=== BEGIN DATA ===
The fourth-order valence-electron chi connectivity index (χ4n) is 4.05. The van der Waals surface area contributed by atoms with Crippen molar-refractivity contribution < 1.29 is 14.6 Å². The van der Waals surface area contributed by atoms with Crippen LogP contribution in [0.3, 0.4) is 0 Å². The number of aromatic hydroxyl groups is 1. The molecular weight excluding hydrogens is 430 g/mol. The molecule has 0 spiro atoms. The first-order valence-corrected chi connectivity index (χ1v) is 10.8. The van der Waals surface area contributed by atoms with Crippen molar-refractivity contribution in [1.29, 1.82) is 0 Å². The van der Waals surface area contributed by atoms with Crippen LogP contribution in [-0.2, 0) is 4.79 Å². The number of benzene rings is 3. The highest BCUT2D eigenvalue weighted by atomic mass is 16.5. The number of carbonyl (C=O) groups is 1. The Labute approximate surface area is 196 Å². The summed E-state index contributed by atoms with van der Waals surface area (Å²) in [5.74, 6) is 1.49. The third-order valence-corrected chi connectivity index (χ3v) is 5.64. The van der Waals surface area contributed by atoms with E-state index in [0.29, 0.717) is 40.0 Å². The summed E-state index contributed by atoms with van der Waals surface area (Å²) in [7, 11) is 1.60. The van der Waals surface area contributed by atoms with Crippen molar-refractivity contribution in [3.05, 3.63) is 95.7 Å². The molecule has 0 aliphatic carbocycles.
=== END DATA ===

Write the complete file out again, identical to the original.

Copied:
The fourth-order valence-electron chi connectivity index (χ4n) is 4.05. The van der Waals surface area contributed by atoms with Crippen molar-refractivity contribution < 1.29 is 14.6 Å². The van der Waals surface area contributed by atoms with Crippen LogP contribution in [0.3, 0.4) is 0 Å². The number of aromatic hydroxyl groups is 1. The molecular weight excluding hydrogens is 430 g/mol. The molecule has 0 spiro atoms. The first-order valence-corrected chi connectivity index (χ1v) is 10.8. The van der Waals surface area contributed by atoms with Crippen molar-refractivity contribution in [1.29, 1.82) is 0 Å². The van der Waals surface area contributed by atoms with Crippen LogP contribution in [-0.2, 0) is 4.79 Å². The number of benzene rings is 3. The highest BCUT2D eigenvalue weighted by atomic mass is 16.5. The number of carbonyl (C=O) groups is 1. The Labute approximate surface area is 196 Å². The summed E-state index contributed by atoms with van der Waals surface area (Å²) in [5.74, 6) is 1.49. The third-order valence-corrected chi connectivity index (χ3v) is 5.64. The van der Waals surface area contributed by atoms with E-state index in [0.29, 0.717) is 40.0 Å². The summed E-state index contributed by atoms with van der Waals surface area (Å²) in [7, 11) is 1.60. The van der Waals surface area contributed by atoms with Crippen molar-refractivity contribution in [3.05, 3.63) is 95.7 Å². The molecule has 0 aliphatic carbocycles.